737 Flight Simulator (Salamander) Review | A&B Computing - Everygamegoing

A&B Computing

737 Flight Simulator
By Salamander
Acorn Electron

Published in A&B Computing 1.08

When I did my last batch of reviews, I was very impressed with Airline, which allowed me to run an airline company. This time I've been able to go one better and actually drive the plane! Well, drive my micro to be exact, but the adrenalin levels were running high enough because of this super implementation. I was fortunate enough to be able to try out both the BBC and Electron versions, both of which make fine use of the graphics and sound capabilities of the machines.

It has to be said at the outset that the BBC version is superior in a few minor details, but that is only to be expected as that machine has considerably better facilities as far as the sound is concerned, and this is a program where sound effects are vital to the overall effect. However, as far as screen display is concerned, the two versions are almost identical.

A cockpit view of the runway is shown when the 'take off' option is selected, and a 'dummy run' is written in the superb manual to help to make up for the feeling of panic as the end of the runway approaches. When take off is complete, the screen display above all the dials and switches etc. changes to an aerial view of the airfield and the place. Manoeuvres can be made easily once the controls are familiar, and the reaction times of the key presses are good. An instrument landing system can be used, and I found it invaluable in deciding where to crash! Eventually I decided to practise my landing via that option on the menu, and this concentrated reinforcement at last paid off. I'd written off so many planes before that the first safe landing was made to loud yells of triumph. The runway display obviously reappears for the landing procedures.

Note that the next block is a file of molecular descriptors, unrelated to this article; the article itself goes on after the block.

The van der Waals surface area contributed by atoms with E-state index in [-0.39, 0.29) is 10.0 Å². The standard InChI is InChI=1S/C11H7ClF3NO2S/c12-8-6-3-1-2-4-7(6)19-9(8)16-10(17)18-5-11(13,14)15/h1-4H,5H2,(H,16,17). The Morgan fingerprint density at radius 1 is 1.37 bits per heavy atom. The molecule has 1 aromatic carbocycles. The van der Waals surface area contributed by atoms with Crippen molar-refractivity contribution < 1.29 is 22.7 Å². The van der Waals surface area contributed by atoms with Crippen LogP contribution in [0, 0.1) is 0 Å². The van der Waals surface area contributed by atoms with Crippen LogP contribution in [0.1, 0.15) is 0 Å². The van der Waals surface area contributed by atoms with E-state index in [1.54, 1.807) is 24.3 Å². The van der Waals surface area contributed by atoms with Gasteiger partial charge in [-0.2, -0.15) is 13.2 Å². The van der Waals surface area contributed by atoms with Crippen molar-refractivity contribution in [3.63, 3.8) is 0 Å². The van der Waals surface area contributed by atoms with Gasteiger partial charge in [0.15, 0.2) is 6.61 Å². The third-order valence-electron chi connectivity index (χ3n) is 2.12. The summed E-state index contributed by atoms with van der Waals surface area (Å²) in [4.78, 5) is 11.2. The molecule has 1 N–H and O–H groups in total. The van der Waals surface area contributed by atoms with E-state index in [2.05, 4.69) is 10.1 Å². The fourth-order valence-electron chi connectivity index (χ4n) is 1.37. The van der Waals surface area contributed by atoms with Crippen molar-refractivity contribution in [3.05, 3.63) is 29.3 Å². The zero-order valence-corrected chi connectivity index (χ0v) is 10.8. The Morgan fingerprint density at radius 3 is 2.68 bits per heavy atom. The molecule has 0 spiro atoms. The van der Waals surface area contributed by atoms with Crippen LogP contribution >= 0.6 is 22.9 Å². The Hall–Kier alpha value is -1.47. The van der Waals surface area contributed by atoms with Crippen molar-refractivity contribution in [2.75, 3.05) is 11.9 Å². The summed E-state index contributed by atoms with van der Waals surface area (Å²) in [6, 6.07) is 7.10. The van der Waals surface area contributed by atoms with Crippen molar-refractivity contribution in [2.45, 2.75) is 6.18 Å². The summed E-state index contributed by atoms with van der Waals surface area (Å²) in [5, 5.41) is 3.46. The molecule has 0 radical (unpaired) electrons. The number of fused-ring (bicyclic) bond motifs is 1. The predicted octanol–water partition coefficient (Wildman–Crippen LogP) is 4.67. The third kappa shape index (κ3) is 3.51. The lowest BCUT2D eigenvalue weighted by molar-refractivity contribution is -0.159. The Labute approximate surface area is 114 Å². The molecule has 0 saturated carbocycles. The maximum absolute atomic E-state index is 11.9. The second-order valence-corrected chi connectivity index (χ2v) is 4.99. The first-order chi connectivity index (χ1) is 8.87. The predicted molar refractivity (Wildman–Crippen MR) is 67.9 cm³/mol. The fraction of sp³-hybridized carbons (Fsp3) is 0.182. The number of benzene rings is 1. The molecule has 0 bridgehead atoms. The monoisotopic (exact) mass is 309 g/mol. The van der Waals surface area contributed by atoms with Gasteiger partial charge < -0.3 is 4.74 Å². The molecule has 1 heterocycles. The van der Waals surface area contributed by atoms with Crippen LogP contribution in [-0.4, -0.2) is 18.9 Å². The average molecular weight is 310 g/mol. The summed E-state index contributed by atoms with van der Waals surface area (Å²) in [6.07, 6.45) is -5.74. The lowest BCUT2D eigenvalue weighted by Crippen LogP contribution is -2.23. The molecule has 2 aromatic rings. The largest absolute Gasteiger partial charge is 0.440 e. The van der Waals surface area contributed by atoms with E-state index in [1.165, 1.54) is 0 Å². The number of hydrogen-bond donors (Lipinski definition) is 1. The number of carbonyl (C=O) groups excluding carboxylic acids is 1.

737 Flight Simulator

The cockpit controls are extensive, clear and well labelled. It is surprising how quickly one becomes familiar with altimeters, artificial horizons and so on. Colour is employed modestly but to good advantage, and there is a system of warning lights should the speed, altitude or other factor vary beyond allowed limits.

On the sound side, the Electron merely has audible key responses, although these are vital in an emergency. The BBC on the other hand has separate questions for keypresses and engine noise. The latter changed pitch most realistically as power altered, but could become rather wearing after a while. There are also slight differences on the landing lights and on the messages once the plane was down. One option I particularly liked was the Day/Night flight.

I could go on about this program for a long time, so let me just say this if you have a BBC or an Electron, go out and buy it!

Dave Reeder

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